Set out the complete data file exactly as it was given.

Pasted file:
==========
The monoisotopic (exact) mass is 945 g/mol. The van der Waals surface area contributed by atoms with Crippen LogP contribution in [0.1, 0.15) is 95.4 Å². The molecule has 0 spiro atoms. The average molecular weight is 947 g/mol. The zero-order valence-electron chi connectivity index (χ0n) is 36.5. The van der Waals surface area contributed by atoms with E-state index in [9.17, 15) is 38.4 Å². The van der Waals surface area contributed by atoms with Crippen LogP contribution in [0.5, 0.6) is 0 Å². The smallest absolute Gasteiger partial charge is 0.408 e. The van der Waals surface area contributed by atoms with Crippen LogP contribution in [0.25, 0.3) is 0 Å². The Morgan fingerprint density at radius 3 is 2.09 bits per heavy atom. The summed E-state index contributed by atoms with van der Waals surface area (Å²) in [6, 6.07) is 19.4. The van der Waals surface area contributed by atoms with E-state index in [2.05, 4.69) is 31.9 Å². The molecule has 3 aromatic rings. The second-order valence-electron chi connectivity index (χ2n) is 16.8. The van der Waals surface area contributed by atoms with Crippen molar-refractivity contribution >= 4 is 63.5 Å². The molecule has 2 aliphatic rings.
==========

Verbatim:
The monoisotopic (exact) mass is 945 g/mol. The van der Waals surface area contributed by atoms with Crippen LogP contribution in [0.1, 0.15) is 95.4 Å². The molecule has 0 spiro atoms. The average molecular weight is 947 g/mol. The zero-order valence-electron chi connectivity index (χ0n) is 36.5. The van der Waals surface area contributed by atoms with E-state index in [9.17, 15) is 38.4 Å². The van der Waals surface area contributed by atoms with Crippen LogP contribution in [0.5, 0.6) is 0 Å². The smallest absolute Gasteiger partial charge is 0.408 e. The van der Waals surface area contributed by atoms with Crippen LogP contribution in [0.25, 0.3) is 0 Å². The Morgan fingerprint density at radius 3 is 2.09 bits per heavy atom. The summed E-state index contributed by atoms with van der Waals surface area (Å²) in [6, 6.07) is 19.4. The van der Waals surface area contributed by atoms with E-state index in [2.05, 4.69) is 31.9 Å². The molecule has 3 aromatic rings. The second-order valence-electron chi connectivity index (χ2n) is 16.8. The van der Waals surface area contributed by atoms with Crippen molar-refractivity contribution >= 4 is 63.5 Å². The molecule has 2 aliphatic rings.